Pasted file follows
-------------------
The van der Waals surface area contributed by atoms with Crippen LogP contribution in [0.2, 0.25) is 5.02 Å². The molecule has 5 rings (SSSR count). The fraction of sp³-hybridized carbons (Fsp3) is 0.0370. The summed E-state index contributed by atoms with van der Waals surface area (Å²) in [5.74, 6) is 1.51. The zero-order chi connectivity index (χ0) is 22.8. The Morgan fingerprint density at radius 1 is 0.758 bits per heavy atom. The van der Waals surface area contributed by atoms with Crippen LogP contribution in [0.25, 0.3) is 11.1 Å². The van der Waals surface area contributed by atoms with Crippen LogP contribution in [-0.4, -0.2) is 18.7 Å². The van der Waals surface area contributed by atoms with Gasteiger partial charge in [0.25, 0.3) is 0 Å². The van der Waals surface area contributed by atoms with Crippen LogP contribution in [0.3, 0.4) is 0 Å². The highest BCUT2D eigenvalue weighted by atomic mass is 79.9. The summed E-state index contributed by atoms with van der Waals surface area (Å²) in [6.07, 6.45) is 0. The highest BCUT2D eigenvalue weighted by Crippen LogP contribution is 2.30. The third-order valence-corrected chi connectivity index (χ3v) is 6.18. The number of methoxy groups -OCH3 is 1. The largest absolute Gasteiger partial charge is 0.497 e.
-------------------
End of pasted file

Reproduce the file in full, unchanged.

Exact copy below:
The van der Waals surface area contributed by atoms with Crippen LogP contribution in [0.2, 0.25) is 5.02 Å². The molecule has 5 rings (SSSR count). The fraction of sp³-hybridized carbons (Fsp3) is 0.0370. The summed E-state index contributed by atoms with van der Waals surface area (Å²) in [5.74, 6) is 1.51. The zero-order chi connectivity index (χ0) is 22.8. The Morgan fingerprint density at radius 1 is 0.758 bits per heavy atom. The van der Waals surface area contributed by atoms with Crippen LogP contribution in [0.25, 0.3) is 11.1 Å². The van der Waals surface area contributed by atoms with Crippen LogP contribution in [-0.4, -0.2) is 18.7 Å². The van der Waals surface area contributed by atoms with Gasteiger partial charge in [0.25, 0.3) is 0 Å². The van der Waals surface area contributed by atoms with Crippen LogP contribution in [0.3, 0.4) is 0 Å². The highest BCUT2D eigenvalue weighted by atomic mass is 79.9. The summed E-state index contributed by atoms with van der Waals surface area (Å²) in [6.07, 6.45) is 0. The highest BCUT2D eigenvalue weighted by Crippen LogP contribution is 2.30. The third-order valence-corrected chi connectivity index (χ3v) is 6.18. The number of methoxy groups -OCH3 is 1. The largest absolute Gasteiger partial charge is 0.497 e.